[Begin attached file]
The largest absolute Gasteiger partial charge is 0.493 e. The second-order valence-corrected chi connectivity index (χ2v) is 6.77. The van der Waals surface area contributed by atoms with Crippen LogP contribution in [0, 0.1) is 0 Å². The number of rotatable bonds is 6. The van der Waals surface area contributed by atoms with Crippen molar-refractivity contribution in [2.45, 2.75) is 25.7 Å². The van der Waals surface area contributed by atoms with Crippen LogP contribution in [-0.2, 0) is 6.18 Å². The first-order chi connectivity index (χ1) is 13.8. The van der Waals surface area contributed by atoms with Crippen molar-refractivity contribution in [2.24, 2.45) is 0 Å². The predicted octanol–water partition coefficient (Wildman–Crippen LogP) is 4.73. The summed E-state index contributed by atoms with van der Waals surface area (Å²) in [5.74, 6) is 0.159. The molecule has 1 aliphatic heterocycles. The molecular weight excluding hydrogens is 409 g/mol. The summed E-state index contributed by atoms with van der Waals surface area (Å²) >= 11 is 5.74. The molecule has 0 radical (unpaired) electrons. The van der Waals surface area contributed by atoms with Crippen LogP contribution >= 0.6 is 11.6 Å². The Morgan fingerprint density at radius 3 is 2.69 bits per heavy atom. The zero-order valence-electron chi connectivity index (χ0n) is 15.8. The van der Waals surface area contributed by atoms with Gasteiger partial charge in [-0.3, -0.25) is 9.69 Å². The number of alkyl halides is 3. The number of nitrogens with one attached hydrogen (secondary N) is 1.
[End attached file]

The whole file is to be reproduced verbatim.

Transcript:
The largest absolute Gasteiger partial charge is 0.493 e. The second-order valence-corrected chi connectivity index (χ2v) is 6.77. The van der Waals surface area contributed by atoms with Crippen LogP contribution in [0, 0.1) is 0 Å². The number of rotatable bonds is 6. The van der Waals surface area contributed by atoms with Crippen molar-refractivity contribution in [2.45, 2.75) is 25.7 Å². The van der Waals surface area contributed by atoms with Crippen LogP contribution in [-0.2, 0) is 6.18 Å². The first-order chi connectivity index (χ1) is 13.8. The van der Waals surface area contributed by atoms with Crippen molar-refractivity contribution in [2.24, 2.45) is 0 Å². The predicted octanol–water partition coefficient (Wildman–Crippen LogP) is 4.73. The summed E-state index contributed by atoms with van der Waals surface area (Å²) in [5.74, 6) is 0.159. The molecule has 1 aliphatic heterocycles. The molecular weight excluding hydrogens is 409 g/mol. The summed E-state index contributed by atoms with van der Waals surface area (Å²) >= 11 is 5.74. The molecule has 0 radical (unpaired) electrons. The van der Waals surface area contributed by atoms with Crippen LogP contribution >= 0.6 is 11.6 Å². The Morgan fingerprint density at radius 3 is 2.69 bits per heavy atom. The zero-order valence-electron chi connectivity index (χ0n) is 15.8. The van der Waals surface area contributed by atoms with Gasteiger partial charge in [-0.3, -0.25) is 9.69 Å². The number of alkyl halides is 3. The number of nitrogens with one attached hydrogen (secondary N) is 1.